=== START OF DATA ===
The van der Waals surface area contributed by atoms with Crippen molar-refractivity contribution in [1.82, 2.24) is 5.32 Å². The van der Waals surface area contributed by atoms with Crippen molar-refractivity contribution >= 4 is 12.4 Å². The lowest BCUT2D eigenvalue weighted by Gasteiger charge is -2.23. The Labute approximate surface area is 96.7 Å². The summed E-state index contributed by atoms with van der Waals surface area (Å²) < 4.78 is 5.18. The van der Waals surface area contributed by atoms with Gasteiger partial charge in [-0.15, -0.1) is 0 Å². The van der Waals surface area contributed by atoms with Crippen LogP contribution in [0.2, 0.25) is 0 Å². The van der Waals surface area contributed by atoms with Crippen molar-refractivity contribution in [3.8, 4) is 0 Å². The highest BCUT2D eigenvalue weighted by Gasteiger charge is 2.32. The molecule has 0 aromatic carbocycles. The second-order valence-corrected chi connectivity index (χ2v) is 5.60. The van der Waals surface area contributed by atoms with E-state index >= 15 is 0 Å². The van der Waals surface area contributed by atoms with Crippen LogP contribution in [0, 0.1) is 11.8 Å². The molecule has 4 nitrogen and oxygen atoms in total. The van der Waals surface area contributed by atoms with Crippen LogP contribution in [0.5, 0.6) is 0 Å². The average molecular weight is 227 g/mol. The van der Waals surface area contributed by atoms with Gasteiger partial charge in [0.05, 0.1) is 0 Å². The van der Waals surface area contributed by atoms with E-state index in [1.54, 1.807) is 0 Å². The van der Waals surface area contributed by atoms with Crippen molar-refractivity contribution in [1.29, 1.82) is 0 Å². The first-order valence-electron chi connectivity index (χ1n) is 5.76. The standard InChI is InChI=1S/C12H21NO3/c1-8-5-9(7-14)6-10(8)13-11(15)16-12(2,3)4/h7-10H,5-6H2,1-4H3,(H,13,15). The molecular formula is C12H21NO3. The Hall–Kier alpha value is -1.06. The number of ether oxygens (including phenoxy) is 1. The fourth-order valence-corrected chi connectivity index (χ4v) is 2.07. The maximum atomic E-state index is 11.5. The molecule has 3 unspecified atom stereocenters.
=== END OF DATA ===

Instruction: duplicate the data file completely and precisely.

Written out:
The van der Waals surface area contributed by atoms with Crippen molar-refractivity contribution in [1.82, 2.24) is 5.32 Å². The van der Waals surface area contributed by atoms with Crippen molar-refractivity contribution >= 4 is 12.4 Å². The lowest BCUT2D eigenvalue weighted by Gasteiger charge is -2.23. The Labute approximate surface area is 96.7 Å². The summed E-state index contributed by atoms with van der Waals surface area (Å²) < 4.78 is 5.18. The van der Waals surface area contributed by atoms with Gasteiger partial charge in [-0.15, -0.1) is 0 Å². The van der Waals surface area contributed by atoms with Crippen LogP contribution in [0.2, 0.25) is 0 Å². The van der Waals surface area contributed by atoms with Crippen molar-refractivity contribution in [3.8, 4) is 0 Å². The highest BCUT2D eigenvalue weighted by Gasteiger charge is 2.32. The molecule has 0 aromatic carbocycles. The second-order valence-corrected chi connectivity index (χ2v) is 5.60. The van der Waals surface area contributed by atoms with E-state index >= 15 is 0 Å². The van der Waals surface area contributed by atoms with Crippen LogP contribution in [0, 0.1) is 11.8 Å². The molecule has 4 nitrogen and oxygen atoms in total. The van der Waals surface area contributed by atoms with Crippen LogP contribution in [0.5, 0.6) is 0 Å². The average molecular weight is 227 g/mol. The van der Waals surface area contributed by atoms with Gasteiger partial charge in [0.05, 0.1) is 0 Å². The van der Waals surface area contributed by atoms with E-state index in [1.54, 1.807) is 0 Å². The van der Waals surface area contributed by atoms with Crippen molar-refractivity contribution in [1.29, 1.82) is 0 Å². The first-order valence-electron chi connectivity index (χ1n) is 5.76. The standard InChI is InChI=1S/C12H21NO3/c1-8-5-9(7-14)6-10(8)13-11(15)16-12(2,3)4/h7-10H,5-6H2,1-4H3,(H,13,15). The molecular formula is C12H21NO3. The Hall–Kier alpha value is -1.06. The number of ether oxygens (including phenoxy) is 1. The fourth-order valence-corrected chi connectivity index (χ4v) is 2.07. The maximum atomic E-state index is 11.5. The molecule has 3 unspecified atom stereocenters.